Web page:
AW: I think that’s happened because there is a whole range of decades. The title of the show, Right Here and Out There, makes the connection between where you might be and what might be outside in a more celestial context – something that isn’t necessarily present and material. Just being in the world draws me to specific materials, and ways of combining them. For instance, I bought a roll of papyrus, which you can see in the work Angelpress (2007), in Egypt, but I don’t think any of the materials are unusual, or there is a hierarchy to them. Often the choice is determined by what's available to me.



Alison Wilding. Dark Horse 1, 1983. Portland roach and neoprene. Courtesy of the artist and Karsten Schubert Gallery, London.

HN: Many of the works are black, and have a sense of melancholy about them, particularly in Drowned (1993) and Displace (1990). There’s a feeling of being uprooted in them – is this conscious? Do the titles of the works have much bearing on their content? Or do you like to leave this open for the viewer?

AW: I can be quite a melancholy person, and I see that in how some of the work can be perceived. The work Displaced reminds me of someone running down a street holding a TV. Like something completely wrong, like a massive TV set from the 1960s. Some of them seem entirely wrong now, but a title is just a hook, not a definition. It’s not a title of an essay; it’s just a name. Some of them are inappropriate, which is deliberate, and some of them offer a flavour for what the work is. I don’t want them to be too loaded.

HN: I think when many people attend an exhibition, they want to be told how to feel, how they should respond, or what the content of the work is. But perhaps that is quite reductive?

AW: Yes, I don’t want to do that.

Florence Peake: We were talking about backstories and this endless need to contextualise work, which many art institutions need to do. I am a believer in the imagination of the viewer and the death of the author. The person viewing should be allowed to have their own imaginative experience. If you are given this whole description before arriving, it has a very loaded agenda. How does the work live on in the imagination? It’s essential for an artist to let go of managing and controlling the art. There’s this offensive term in institutions now called “audience experience”.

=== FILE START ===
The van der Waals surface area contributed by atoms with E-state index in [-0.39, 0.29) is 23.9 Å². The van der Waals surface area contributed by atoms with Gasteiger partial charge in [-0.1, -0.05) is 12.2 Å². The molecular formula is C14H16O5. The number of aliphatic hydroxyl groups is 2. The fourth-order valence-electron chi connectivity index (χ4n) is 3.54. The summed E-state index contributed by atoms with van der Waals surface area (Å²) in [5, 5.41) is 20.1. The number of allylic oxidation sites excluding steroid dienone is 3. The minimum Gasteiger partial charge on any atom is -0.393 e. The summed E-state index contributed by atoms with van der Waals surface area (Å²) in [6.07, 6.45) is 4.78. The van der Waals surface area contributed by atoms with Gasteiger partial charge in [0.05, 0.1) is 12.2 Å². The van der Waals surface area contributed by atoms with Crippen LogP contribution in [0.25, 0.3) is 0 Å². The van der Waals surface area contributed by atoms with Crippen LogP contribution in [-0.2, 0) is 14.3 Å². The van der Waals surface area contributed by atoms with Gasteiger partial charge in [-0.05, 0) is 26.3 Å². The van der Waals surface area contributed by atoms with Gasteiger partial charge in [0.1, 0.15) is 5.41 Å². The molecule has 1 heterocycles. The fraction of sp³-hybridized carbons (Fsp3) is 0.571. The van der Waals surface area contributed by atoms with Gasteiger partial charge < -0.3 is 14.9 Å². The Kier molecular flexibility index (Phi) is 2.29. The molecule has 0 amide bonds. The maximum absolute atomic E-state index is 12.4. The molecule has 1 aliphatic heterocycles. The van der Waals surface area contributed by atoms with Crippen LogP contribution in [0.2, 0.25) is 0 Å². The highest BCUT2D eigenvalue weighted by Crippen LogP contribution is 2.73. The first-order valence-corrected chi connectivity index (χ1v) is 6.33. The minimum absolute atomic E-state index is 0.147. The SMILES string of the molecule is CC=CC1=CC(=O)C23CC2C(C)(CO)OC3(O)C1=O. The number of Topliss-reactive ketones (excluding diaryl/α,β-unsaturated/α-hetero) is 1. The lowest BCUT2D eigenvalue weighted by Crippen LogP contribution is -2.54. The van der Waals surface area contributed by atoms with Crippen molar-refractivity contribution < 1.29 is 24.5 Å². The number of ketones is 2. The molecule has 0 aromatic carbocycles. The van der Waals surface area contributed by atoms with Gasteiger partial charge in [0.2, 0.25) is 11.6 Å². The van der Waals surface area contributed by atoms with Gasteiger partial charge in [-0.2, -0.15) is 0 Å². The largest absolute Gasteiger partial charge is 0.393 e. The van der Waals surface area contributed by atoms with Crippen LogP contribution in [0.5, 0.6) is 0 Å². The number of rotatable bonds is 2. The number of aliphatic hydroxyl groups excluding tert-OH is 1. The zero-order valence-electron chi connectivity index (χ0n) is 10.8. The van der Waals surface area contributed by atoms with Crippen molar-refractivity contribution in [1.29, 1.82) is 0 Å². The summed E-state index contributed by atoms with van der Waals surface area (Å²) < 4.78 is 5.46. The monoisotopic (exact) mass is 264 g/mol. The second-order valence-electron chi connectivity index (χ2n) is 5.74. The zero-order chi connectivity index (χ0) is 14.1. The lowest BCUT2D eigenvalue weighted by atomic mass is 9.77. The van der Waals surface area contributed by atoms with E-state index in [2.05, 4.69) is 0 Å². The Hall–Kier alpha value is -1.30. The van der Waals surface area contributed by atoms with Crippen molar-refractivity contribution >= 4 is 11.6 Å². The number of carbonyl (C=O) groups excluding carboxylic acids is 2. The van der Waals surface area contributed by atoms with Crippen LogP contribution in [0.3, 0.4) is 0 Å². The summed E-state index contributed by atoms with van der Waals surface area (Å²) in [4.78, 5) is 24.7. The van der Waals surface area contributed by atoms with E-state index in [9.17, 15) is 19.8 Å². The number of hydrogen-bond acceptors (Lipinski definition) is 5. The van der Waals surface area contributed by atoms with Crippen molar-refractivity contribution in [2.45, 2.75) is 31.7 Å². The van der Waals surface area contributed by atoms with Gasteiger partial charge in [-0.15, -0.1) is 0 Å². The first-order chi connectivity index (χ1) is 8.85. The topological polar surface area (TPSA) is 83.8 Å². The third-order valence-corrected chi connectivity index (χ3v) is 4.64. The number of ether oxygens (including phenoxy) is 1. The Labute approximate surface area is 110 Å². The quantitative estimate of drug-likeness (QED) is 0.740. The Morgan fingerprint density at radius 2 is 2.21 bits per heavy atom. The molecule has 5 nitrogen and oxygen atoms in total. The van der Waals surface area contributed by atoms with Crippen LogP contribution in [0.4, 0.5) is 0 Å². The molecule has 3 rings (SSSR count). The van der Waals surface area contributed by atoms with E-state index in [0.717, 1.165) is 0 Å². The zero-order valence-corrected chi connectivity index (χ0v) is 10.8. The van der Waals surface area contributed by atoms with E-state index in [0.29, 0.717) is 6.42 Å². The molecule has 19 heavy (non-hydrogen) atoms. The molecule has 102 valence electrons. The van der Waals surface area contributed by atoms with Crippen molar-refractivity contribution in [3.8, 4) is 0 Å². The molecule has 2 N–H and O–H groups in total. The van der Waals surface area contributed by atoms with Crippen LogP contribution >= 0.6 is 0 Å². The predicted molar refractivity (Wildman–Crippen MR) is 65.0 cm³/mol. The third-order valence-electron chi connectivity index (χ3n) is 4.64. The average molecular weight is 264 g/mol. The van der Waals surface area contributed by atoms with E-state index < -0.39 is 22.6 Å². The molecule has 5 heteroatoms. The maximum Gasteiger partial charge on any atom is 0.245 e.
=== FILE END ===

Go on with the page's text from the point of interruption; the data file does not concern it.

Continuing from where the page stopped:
Florence Peake. RITE: On this pliant body we slip our WOW! 2018. Photograph: Rob Harris. Image courtesy De La Warr Pavilion.

AW: It also makes it very easy for the institution to create that kind of narrative about the art and the artist. It’s comfortable, in a box and comprehensible – I don’t think Florence or I do that. It’s quite individualistic, and, by not giving a description, the work can be more collaborative and free, as opposed to a predetermined set of ideas.

HN: Performance raises the question: how does the work exist beyond the live event? How does it survive afterwards? For instance, in your performance, Florence, the clay exists after the dance.

FP: I am always wrestling with this idea of the ephemeral act in performance and what the remnant is of it. I like the idea of the object that is left having its own life and autonomy as opposed to being solely linked to the event, like a trace. It stays active in a way, but it isn’t romantically enslaved to one moment that happened. It can become quite restrictive when you focus on the live event.



Florence Peake. RITE: On this pliant body we slip our WOW! 2018. Photograph: Rob Harris. Image courtesy De La Warr Pavilion.

HN: Which is true to performance and focusing on the present. As someone who makes performance work, do you feel people are usually only interested in the live performance?

FP: Different performances have different kinds of outcomes. I would say live bodies sometimes activate a space.

HN: How did you come to look at the Rite of Spring and ballet specifically?

FP: My training is in dance. The Rite of Spring is an iconic work that hands over modernist dance techniques. Even though it was ballet roots that made that work initially, it was very radical in its method of choreography. None of the dancers wore ballet shoes; instead of the dancers’ feet turning out they turned them in, and also never elevated en pointe. Instead of there being a very strict narrative, there were themes. The music was polyrhythmic and was so radical that there were riots when it was performed. I have a particular dislike for ballet; ethically, it is very problematic.



Florence Peake. RITE: On this pliant body we slip our WOW! 2018. Photograph: Rob Harris. Image courtesy De La Warr Pavilion.

HN: Did you want to look at the application of gender in this work and deconstruct it?